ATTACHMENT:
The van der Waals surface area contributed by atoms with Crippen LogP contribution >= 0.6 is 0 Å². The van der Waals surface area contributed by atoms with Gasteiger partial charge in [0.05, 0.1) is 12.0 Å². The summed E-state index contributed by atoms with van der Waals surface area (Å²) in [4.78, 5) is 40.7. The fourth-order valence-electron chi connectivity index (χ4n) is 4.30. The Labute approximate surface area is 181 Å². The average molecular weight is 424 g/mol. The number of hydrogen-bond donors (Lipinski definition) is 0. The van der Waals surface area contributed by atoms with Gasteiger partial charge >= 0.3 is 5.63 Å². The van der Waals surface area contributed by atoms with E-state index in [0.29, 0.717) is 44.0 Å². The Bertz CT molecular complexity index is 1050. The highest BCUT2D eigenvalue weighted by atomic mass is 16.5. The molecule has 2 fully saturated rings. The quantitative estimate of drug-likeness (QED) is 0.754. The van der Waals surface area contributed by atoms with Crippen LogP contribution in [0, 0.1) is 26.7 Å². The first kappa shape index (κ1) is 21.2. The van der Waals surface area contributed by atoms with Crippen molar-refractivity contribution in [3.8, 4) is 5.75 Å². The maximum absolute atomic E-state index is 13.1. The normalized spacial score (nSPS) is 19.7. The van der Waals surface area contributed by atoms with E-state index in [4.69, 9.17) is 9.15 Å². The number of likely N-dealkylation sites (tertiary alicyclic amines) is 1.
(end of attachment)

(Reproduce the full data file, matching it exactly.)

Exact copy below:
The van der Waals surface area contributed by atoms with Crippen LogP contribution >= 0.6 is 0 Å². The van der Waals surface area contributed by atoms with Gasteiger partial charge in [0.05, 0.1) is 12.0 Å². The summed E-state index contributed by atoms with van der Waals surface area (Å²) in [4.78, 5) is 40.7. The fourth-order valence-electron chi connectivity index (χ4n) is 4.30. The Labute approximate surface area is 181 Å². The average molecular weight is 424 g/mol. The number of hydrogen-bond donors (Lipinski definition) is 0. The van der Waals surface area contributed by atoms with Gasteiger partial charge >= 0.3 is 5.63 Å². The van der Waals surface area contributed by atoms with E-state index in [0.29, 0.717) is 44.0 Å². The Bertz CT molecular complexity index is 1050. The highest BCUT2D eigenvalue weighted by atomic mass is 16.5. The molecule has 2 fully saturated rings. The quantitative estimate of drug-likeness (QED) is 0.754. The van der Waals surface area contributed by atoms with Crippen LogP contribution in [0, 0.1) is 26.7 Å². The first kappa shape index (κ1) is 21.2. The van der Waals surface area contributed by atoms with Crippen molar-refractivity contribution in [3.8, 4) is 5.75 Å². The maximum absolute atomic E-state index is 13.1. The normalized spacial score (nSPS) is 19.7. The van der Waals surface area contributed by atoms with E-state index in [4.69, 9.17) is 9.15 Å². The number of likely N-dealkylation sites (tertiary alicyclic amines) is 1.